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Venezuela: What Comes Next?

Venezuela: What Comes Next?

Well, Maduro won. What comes next in the harrowing story of Venezuela’s collapse?


First, the international response to the election. The US, EU, and most of Venezuela’s neighbors have refused to recognize the legitimacy of the vote and pledged to impose further sanctions. On Monday, Washington moved to block Americans from buying any Venezuelan debt, including that of government companies.

But the real question is whether the US, which buys around 450,000 barrels of crude a day from Maduro’s government, will sanction Venezuelan oil exports, which account for some 95 percent of the country’s foreign currency earnings. Europe, for its part, could prohibit its companies from insuring Venezuelan oil cargoes.

So far, Washington and Brussels seem reluctant. That’s in part because knocking Venezuelan crude off the market would give a fresh boost to oil and US gasoline prices that are already at 4 year highs. But it’s also because choking off foreign currency would probably hurt ordinary Venezuelans far more than corrupt cronies who can plumb black markets for whatever they need.

Second, closer to Venezuela, the country’s neighbors — in particular Colombia and Brazil — can expect no respite from an increasingly unmanageable exodus of some 5,000 Venezuelans a day, which is taxing their infrastructure, fraying social cohesion, and becoming a critical political issue ahead of upcoming presidential elections (Colombia’s first round this weekend, Brazil’s this fall.)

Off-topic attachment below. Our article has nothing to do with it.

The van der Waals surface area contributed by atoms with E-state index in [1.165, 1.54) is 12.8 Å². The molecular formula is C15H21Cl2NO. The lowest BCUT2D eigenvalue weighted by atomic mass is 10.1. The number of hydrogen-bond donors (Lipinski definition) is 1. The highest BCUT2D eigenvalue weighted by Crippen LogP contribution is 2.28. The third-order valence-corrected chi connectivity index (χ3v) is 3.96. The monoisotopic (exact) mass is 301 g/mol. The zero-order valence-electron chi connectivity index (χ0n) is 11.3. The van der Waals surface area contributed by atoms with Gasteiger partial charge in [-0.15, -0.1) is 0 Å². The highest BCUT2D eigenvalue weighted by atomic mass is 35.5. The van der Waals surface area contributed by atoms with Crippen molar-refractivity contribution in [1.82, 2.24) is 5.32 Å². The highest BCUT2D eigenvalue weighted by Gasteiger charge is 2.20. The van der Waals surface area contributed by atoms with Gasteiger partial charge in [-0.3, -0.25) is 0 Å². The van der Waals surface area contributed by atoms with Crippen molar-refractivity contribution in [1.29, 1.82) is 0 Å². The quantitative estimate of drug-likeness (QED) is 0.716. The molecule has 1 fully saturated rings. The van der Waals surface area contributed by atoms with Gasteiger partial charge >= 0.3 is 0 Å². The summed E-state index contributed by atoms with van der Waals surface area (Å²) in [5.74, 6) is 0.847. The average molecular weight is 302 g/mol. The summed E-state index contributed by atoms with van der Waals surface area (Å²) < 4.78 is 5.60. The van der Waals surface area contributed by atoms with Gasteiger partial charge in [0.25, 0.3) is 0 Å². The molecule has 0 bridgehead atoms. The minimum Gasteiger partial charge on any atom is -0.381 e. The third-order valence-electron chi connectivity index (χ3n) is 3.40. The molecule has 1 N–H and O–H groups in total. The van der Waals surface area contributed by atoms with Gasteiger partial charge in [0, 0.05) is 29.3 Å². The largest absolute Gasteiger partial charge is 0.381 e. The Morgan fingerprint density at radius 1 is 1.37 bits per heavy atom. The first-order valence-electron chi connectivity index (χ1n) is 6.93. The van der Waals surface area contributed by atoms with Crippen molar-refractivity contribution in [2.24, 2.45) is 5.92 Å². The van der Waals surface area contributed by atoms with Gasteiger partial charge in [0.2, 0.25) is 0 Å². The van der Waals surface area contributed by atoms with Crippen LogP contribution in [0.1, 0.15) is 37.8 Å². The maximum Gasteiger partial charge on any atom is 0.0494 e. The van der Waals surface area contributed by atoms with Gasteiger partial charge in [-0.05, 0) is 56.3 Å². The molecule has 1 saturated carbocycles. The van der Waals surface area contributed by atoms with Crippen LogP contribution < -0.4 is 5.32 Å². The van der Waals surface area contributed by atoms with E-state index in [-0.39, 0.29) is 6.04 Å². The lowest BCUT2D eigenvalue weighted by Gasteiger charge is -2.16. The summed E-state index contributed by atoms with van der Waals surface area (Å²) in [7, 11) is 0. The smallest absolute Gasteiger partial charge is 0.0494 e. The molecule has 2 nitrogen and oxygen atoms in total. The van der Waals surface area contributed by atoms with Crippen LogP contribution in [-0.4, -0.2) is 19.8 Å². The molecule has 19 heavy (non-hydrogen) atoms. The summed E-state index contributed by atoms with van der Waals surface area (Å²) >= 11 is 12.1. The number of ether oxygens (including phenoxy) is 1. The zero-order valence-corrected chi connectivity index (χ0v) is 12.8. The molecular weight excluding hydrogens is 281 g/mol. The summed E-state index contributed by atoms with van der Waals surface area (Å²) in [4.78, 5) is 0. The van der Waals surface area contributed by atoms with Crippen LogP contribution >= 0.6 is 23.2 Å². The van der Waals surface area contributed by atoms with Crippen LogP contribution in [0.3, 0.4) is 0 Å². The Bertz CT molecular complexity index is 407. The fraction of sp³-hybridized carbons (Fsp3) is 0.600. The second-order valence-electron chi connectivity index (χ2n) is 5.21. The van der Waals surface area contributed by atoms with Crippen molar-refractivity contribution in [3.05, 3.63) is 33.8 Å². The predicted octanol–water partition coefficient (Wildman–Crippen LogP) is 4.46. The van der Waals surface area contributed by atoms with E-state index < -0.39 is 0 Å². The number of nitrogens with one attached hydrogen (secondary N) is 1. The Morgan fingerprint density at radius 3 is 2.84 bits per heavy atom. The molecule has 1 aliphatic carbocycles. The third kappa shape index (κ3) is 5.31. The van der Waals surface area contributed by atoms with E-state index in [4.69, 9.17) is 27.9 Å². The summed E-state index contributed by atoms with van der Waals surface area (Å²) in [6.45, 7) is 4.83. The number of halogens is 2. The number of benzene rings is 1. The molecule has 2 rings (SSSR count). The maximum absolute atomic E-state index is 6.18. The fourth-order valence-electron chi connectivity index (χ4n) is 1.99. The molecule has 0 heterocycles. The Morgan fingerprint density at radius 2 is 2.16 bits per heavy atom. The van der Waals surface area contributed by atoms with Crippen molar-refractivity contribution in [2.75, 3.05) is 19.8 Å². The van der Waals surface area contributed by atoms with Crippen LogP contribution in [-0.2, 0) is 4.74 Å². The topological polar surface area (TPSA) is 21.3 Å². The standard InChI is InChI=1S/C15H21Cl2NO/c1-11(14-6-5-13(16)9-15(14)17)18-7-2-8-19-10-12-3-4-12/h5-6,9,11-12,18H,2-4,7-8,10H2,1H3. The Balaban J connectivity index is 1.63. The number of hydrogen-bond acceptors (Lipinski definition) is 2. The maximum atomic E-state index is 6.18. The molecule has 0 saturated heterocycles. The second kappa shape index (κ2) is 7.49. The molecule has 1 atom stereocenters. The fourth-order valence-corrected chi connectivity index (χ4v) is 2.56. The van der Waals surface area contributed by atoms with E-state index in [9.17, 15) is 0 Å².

Lastly, within Venezuela itself, it remains to be seen whether a beleaguered and deeply divided collection of opposition groups — who split over whether to even participate in the election — can find a way to bring Maduro to the negotiating table on any reasonable terms now.

For the time being, Maduro seems still to command the support of the military brass and other economic power brokers whose loyalty is — as we wrote last week — more important than popular legitimacy. Yes, his country is collapsing around him, but so long as oil revenues keep flowing in and the opposition is divided, Maduro could cling to power for a long time still.

Khant Thaw Htoo is a young engineer who works in Eni's Sakura Tower office in the heart of Yangon. As an HSE engineer, he monitors the safety and environmental impact of onshore and offshore operations. He also looks out for his parents' well-being, in keeping with Myanmar's traditions.

Learn more about Khant in the final episode of the Faces of Eni series, which focuses on Eni's employees around the world.

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